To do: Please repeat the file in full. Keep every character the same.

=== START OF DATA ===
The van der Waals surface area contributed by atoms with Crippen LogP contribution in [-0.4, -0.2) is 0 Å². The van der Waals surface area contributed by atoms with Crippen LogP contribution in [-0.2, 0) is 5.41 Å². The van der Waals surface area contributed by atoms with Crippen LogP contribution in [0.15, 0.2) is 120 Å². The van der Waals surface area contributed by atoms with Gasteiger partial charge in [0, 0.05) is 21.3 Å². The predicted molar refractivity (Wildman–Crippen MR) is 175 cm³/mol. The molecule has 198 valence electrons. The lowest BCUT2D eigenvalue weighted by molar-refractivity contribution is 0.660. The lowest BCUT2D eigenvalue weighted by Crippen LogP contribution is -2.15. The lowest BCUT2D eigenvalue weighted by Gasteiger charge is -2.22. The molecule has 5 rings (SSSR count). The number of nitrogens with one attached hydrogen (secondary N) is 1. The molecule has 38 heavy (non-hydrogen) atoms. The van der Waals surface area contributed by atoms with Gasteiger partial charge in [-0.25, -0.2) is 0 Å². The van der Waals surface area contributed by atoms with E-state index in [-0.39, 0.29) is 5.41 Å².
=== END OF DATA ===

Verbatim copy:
The van der Waals surface area contributed by atoms with Crippen LogP contribution in [-0.4, -0.2) is 0 Å². The van der Waals surface area contributed by atoms with Crippen LogP contribution in [-0.2, 0) is 5.41 Å². The van der Waals surface area contributed by atoms with Crippen LogP contribution in [0.15, 0.2) is 120 Å². The van der Waals surface area contributed by atoms with Gasteiger partial charge in [0, 0.05) is 21.3 Å². The predicted molar refractivity (Wildman–Crippen MR) is 175 cm³/mol. The molecule has 198 valence electrons. The lowest BCUT2D eigenvalue weighted by molar-refractivity contribution is 0.660. The lowest BCUT2D eigenvalue weighted by Crippen LogP contribution is -2.15. The lowest BCUT2D eigenvalue weighted by Gasteiger charge is -2.22. The molecule has 5 rings (SSSR count). The number of nitrogens with one attached hydrogen (secondary N) is 1. The molecule has 38 heavy (non-hydrogen) atoms. The van der Waals surface area contributed by atoms with Gasteiger partial charge in [-0.25, -0.2) is 0 Å². The van der Waals surface area contributed by atoms with E-state index in [-0.39, 0.29) is 5.41 Å².